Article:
A major advance in the field has been the development of standardized clinical platforms for the measurement of NGAL. A point-of-care kit for plasma NGAL (Triage® NGAL Device, Biosite Incorporated, San Diego, USA) has been tested in children undergoing cardiac surgery (23, 60), and is currently being validated in multicenter trials. In addition, a chemiluminescent microparticle immunoassay has been developed for urine NGAL (ARCHITECT® analyzer, Abbott Diagnostics, Abbott Park USA), tested in children (24, 60, 61) and also currently undergoing multicenter validation. The global deployment of these clinical assays is highly promising for uniform interpretation of research studies as well as clinical care.
Clearly, NGAL represents a novel predictive biomarker for AKI and its outcomes. However, reported values of NGAL concentrations have been highly variable, and may depend on the clinical context leading to the AKI. Plasma NGAL measurements may be influenced by a number of coexisting variables such as chronic kidney disease (CKD), chronic hypertension, systemic infections, and inflammatory conditions (62, 63). However, the increase in plasma NGAL in these situations is generally much less than those typically encountered in intrinsic AKI. Urine NGAL is also emerging as a marker of chronic kidney disease and its severity (64–67). Urine NGAL may also represent an early biomarker for the degree of chronic injury in patients with IgA nephropathy (68) and lupus nephritis (69–71), and may be increased in urinary tract infections (72). However, the levels of urine NGAL in these situations are typically significantly blunted compared to those measured in true AKI.
Preclinical subtractive hybridization screens identified kidney injury molecule 1 (Kim-1) as a gene that is markedly up-regulated in ischemic rat kidneys (73). Downstream proteomic studies have also shown KIM-1 to be one of the most highly induced proteins in the kidney after AKI in animal models. KIM-1 is a transmembrane protein that is specifically upregulated in dedifferentiated proximal tubule cells after ischemic or nephrotoxic AKI. An extracellular domain of KIM-1 is detectable in the urine soon after AKI (74). KIM-1 represents a promising biomarker for the early diagnosis of AKI and its clinical outcomes (75–77). In hospitalized patients with established AKI, urinary KIM-1 levels predicted adverse clinical outcomes such as dialysis requirement and mortality (75). In children undergoing CPB who developed AKI 1–3 days post surgery, urine KIM-1 concentrations were significantly increased within 12 hours. The AUC for AKI prediction at 12 hours was 0.83 (76). KIM-1 is also an excellent marker of nephrotoxicity in preclinical studies (78). The recent availability of a rapid urine dipstick test for KIM-1 will facilitate its further evaluation in preclinical and clinical studies (79). Urinary KIM-1 is also increased in a number of chronic kidney diseases (80–82).
L-FABP is a protein expressed in the proximal tubule of the kidney. Increased expression and urinary excretion have been described in animal models of AKI (83–85). In children undergoing CPB who subsequently developed AKI, urine L-FABP concentrations were significantly increased within 4 hours of the surgery (86). The urinary L-FABP level at 4 hours was an independent risk factor for the development of AKI, with an AUC of 0.81 (86). In hospitalized patients with established AKI, the AUC of urinary L-FABP for prediction of AKI was 0.93 (87). Urinary L-FABP levels in this cohort were significantly higher in patients with poor outcome, defined as the requirement for renal replacement therapy or the composite end point of death or renal replacement therapy (87). In patients with septic shock and AKI, urinary L-FABP measured at admission was significantly higher in the non-survivors than in the survivors, with an AUC for mortality prediction of 0.99 (88). Thus, emerging data point to L-FABP as a promising urinary biomarker of AKI and its outcomes. However, the urinary excretion of L-FABP is also increased in the setting of CKD (89, 90). Standardized clinical platforms for the measurement of urinary L-FABP are not currently available.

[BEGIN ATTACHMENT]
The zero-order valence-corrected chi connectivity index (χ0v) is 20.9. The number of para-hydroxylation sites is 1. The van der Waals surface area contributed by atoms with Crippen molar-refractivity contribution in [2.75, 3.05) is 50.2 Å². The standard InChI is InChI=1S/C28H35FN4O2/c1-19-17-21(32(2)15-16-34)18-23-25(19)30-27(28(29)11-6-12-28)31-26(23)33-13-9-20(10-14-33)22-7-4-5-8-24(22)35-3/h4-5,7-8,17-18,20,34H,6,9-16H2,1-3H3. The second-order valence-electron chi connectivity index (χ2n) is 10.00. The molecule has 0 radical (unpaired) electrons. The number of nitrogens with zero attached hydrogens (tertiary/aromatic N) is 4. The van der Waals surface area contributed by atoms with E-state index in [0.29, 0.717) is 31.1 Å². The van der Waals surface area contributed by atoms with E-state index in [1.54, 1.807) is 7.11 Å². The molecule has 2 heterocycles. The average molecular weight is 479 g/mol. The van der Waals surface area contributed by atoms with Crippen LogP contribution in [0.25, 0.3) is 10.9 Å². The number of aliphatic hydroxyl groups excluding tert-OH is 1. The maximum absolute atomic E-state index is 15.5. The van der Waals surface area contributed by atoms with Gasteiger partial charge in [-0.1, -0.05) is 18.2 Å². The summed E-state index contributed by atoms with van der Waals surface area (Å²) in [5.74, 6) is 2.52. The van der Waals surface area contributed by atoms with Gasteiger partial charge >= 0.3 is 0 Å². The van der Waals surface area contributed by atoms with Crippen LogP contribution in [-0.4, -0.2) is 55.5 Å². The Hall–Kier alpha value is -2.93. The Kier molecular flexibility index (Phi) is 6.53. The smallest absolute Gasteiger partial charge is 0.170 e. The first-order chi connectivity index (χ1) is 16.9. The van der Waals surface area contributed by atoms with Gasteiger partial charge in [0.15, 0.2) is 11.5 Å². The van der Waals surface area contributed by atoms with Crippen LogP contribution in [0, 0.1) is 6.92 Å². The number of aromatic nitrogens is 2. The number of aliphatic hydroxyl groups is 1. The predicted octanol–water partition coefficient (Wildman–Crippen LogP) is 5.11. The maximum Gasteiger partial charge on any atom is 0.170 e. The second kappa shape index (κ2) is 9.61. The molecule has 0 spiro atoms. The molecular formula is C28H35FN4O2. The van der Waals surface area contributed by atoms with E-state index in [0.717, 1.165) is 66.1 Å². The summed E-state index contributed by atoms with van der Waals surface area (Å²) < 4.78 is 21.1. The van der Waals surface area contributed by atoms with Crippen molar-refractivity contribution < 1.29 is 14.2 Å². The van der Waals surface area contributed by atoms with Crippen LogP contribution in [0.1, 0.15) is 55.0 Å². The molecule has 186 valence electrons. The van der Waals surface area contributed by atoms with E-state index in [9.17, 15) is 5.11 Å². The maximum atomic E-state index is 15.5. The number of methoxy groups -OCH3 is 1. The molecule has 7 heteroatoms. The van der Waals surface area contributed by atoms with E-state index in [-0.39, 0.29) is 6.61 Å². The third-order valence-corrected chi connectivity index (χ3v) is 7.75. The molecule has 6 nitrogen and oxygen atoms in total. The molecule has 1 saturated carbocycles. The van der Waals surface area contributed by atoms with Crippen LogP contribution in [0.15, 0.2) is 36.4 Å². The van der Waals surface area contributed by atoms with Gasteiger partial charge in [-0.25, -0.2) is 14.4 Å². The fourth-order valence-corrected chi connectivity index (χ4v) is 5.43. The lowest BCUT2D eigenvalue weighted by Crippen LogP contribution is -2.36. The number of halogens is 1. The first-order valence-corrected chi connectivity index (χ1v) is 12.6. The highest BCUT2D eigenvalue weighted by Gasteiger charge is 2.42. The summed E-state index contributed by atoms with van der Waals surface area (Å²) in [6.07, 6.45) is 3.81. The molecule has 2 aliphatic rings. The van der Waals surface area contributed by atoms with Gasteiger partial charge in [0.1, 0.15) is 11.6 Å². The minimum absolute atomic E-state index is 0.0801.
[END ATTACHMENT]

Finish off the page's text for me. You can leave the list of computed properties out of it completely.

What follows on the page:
IL-18 is a pro-inflammatory cytokine that is induced and cleaved in the proximal tubule, and subsequently easily detected in the urine following ischemic AKI in animal models (91). In a cross-sectional study, urine IL-18 levels were markedly elevated in patients with established AKI, but not in subjects with urinary tract infection, chronic kidney disease, nephrotic syndrome, or prerenal azotemia (92). Urinary IL-18 was significantly upregulated prior to the increase in serum creatinine in patients with acute respiratory distress syndrome who develop AKI (93). On multivariate analysis, urine IL-18 levels predicted the development of AKI 24 hours before the rise in serum creatinine, with an AUC of 0.73 (93). In children undergoing CPB who developed AKI, urinary IL-18 levels increased around 6 hours and peaked at over 25-fold at 12 hours post CPB (AUC 0.75) (21). In kidney transplantation, urine IL-18 is a predictive biomarker for DGF (37, 38). Urine IL-18 measurements also represent early biomarkers of AKI in the pediatric intensive care setting, being able to predict this complication about 2 days prior to the rise in serum creatinine (94). Early urine IL-18 measurements correlated with the severity of AKI as well as mortality. Overall, IL-18 appears to be more specific to ischemic AKI, and largely unaffected by chronic kidney disease or urinary tract infections. However, IL-18 measurements may also be influenced by a number of coexisting variables, such as endotoxemia, immunologic injury and cisplatin toxicity. Furthermore, plasma IL-18 levels are known to be increased in various pathophysiologic states, such as inflammatory arthritis, inflammatory bowel disease, and systemic lupus erythematosus. Standardized platforms for the clinical measurement of urinary IL-18 remain to be developed and validated.